Average product (AP)

0

0 cups

1

5

5-0

5

2

15

10

7.5

3

30

15

10

4

40

10

10

5

45

5

9

6

40

-5

6.67

7

30

-10

4.29

• As the labor force is increased, the total product increases, reaches a peak, and then begins to decline

• This is because the fixed resource has reached its limit and eventually the marginal product begins to decline- this is the law of diminishing marginal utility

• Take an example of a pizza shop that has 2 chefs make pizzas

• As the shop adds more employees, specialization occurs at a particular stage but afterward, there would be too many people and too little responsibility

• The kitchen would become overcrowded and hence would case wastage

● MPL > APL: APL is rising ● MPL < APL: APL is falling ● MPL = APL: APL is at peak

### Short-run costs

• In the short run, at least one input is fixed

• Hence due to this, fixed costs are incurred on it, while the other inputs which are variable incur their respective variable cost

1. Total fixed costs (TFC): those costs that are incurred and have to be paid regardless of whether the company earns a profit or not

1. These costs are incurred regardless of whether the company produces something or not. E.g. rent expense

2. Total variable costs (TVC): the cost which directly varies with the level of output

1. If the company doesn’t produce anything, the total variable cost is 0. The best example of this is utility bills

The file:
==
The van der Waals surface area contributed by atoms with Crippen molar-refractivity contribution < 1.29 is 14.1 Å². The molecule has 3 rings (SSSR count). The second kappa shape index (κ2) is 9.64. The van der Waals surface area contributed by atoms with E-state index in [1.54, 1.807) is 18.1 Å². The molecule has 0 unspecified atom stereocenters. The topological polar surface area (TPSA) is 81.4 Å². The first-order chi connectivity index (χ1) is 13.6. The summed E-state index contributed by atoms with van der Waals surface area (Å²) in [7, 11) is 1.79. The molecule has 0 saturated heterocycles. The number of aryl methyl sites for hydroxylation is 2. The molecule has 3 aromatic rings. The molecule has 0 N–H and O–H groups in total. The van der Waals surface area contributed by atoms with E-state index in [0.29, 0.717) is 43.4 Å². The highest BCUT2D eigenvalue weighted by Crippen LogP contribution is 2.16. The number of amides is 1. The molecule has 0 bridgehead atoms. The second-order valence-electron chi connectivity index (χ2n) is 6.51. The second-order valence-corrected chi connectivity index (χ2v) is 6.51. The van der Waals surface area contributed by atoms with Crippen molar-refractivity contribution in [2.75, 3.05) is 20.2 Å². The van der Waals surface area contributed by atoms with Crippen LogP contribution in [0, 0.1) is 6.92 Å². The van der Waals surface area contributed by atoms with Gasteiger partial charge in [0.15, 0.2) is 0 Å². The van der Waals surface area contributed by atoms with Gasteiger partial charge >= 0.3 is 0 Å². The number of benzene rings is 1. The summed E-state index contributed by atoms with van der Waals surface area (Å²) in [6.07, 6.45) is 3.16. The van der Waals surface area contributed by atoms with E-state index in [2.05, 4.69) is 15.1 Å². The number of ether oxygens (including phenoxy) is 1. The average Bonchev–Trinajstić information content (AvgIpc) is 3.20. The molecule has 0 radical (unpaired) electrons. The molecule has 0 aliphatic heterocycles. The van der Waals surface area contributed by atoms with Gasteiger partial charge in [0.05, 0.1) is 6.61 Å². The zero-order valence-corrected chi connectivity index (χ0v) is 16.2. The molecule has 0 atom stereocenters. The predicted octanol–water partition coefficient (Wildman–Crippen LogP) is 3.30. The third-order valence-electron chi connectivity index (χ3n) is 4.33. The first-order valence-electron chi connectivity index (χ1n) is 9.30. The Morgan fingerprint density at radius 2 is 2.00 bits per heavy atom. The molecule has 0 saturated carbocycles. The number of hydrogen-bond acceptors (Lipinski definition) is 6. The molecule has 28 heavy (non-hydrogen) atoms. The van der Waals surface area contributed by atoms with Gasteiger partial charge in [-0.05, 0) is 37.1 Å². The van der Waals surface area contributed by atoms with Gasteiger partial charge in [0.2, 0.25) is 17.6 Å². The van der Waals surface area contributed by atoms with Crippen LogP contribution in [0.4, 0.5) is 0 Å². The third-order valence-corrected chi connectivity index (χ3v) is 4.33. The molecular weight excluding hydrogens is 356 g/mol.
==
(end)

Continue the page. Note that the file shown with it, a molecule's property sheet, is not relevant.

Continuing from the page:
3. Total cost (TC): the sum of total fixed cost and total variable cost.

1. If level of output is 0, total cost is equals to fixed cost

2. Total cost = Total fixed cost + total variable cost

## Other costs

### 1. Marginal cost:

• The additional cost of producing one more unit of output

• Change in total cost / change in quantity

• Another formula is DTVC/DQ which is change in total variable cost/change in quantity

### 2. Average fixed cost (AFC):

• AFC = TFC/Q

• It’s the total fixed cost divided by output

### 3. Average variable cost (AVC):

• It’s the total variable cost divided by output

• AVC = TVC/Q

### 4. Average total cost (ATC):

• It’s the total cost divided by the output

• ATC = TC/Q

• ATC = AFC + AVC

• Marginal cost initially falls due to specialization but soon begins to rise as more output is produced

• This is the law of increasing costs and is a direct result of the law of diminishing marginal returns to production

• Marginal cost = average total cost at the minimum of ATC

• Marginal cost = average variable cost at the minimum of AVC

### Marginal product and marginal cost